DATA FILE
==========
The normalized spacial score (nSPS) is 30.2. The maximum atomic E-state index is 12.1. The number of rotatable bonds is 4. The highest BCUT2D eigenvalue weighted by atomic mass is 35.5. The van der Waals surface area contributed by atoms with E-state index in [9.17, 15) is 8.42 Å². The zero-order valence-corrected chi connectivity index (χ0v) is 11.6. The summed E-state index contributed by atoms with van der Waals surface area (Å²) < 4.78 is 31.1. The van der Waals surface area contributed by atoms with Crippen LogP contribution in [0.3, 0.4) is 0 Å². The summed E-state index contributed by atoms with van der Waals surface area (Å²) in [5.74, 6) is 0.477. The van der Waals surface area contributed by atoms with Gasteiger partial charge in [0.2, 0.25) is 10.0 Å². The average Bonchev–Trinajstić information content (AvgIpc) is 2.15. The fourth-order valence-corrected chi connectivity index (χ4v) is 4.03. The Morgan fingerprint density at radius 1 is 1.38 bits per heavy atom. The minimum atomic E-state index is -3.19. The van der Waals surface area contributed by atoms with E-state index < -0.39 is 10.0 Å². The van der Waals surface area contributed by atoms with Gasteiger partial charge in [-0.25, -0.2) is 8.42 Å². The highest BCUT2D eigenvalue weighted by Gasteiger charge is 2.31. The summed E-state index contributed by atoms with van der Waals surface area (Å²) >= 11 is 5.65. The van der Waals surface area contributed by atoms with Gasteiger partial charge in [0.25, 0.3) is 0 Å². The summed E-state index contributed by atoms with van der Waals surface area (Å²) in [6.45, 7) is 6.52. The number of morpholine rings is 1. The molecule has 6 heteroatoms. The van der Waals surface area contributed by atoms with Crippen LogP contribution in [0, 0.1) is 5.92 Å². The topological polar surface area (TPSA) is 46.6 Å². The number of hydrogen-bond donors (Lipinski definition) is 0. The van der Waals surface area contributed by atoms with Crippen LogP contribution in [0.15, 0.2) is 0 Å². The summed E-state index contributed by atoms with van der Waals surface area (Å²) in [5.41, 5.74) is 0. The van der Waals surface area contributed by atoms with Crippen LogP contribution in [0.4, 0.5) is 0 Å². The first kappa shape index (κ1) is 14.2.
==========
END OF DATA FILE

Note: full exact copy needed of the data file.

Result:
The normalized spacial score (nSPS) is 30.2. The maximum atomic E-state index is 12.1. The number of rotatable bonds is 4. The highest BCUT2D eigenvalue weighted by atomic mass is 35.5. The van der Waals surface area contributed by atoms with E-state index in [9.17, 15) is 8.42 Å². The zero-order valence-corrected chi connectivity index (χ0v) is 11.6. The summed E-state index contributed by atoms with van der Waals surface area (Å²) < 4.78 is 31.1. The van der Waals surface area contributed by atoms with Crippen LogP contribution in [0.3, 0.4) is 0 Å². The summed E-state index contributed by atoms with van der Waals surface area (Å²) in [5.74, 6) is 0.477. The van der Waals surface area contributed by atoms with Gasteiger partial charge in [0.2, 0.25) is 10.0 Å². The average Bonchev–Trinajstić information content (AvgIpc) is 2.15. The fourth-order valence-corrected chi connectivity index (χ4v) is 4.03. The Morgan fingerprint density at radius 1 is 1.38 bits per heavy atom. The minimum atomic E-state index is -3.19. The van der Waals surface area contributed by atoms with E-state index < -0.39 is 10.0 Å². The van der Waals surface area contributed by atoms with Gasteiger partial charge in [-0.25, -0.2) is 8.42 Å². The highest BCUT2D eigenvalue weighted by Gasteiger charge is 2.31. The summed E-state index contributed by atoms with van der Waals surface area (Å²) >= 11 is 5.65. The van der Waals surface area contributed by atoms with Gasteiger partial charge in [0.25, 0.3) is 0 Å². The summed E-state index contributed by atoms with van der Waals surface area (Å²) in [6.45, 7) is 6.52. The number of morpholine rings is 1. The molecule has 6 heteroatoms. The van der Waals surface area contributed by atoms with Crippen LogP contribution in [0, 0.1) is 5.92 Å². The topological polar surface area (TPSA) is 46.6 Å². The number of hydrogen-bond donors (Lipinski definition) is 0. The van der Waals surface area contributed by atoms with Crippen LogP contribution in [0.15, 0.2) is 0 Å². The summed E-state index contributed by atoms with van der Waals surface area (Å²) in [5.41, 5.74) is 0. The van der Waals surface area contributed by atoms with Crippen LogP contribution in [0.4, 0.5) is 0 Å². The first kappa shape index (κ1) is 14.2.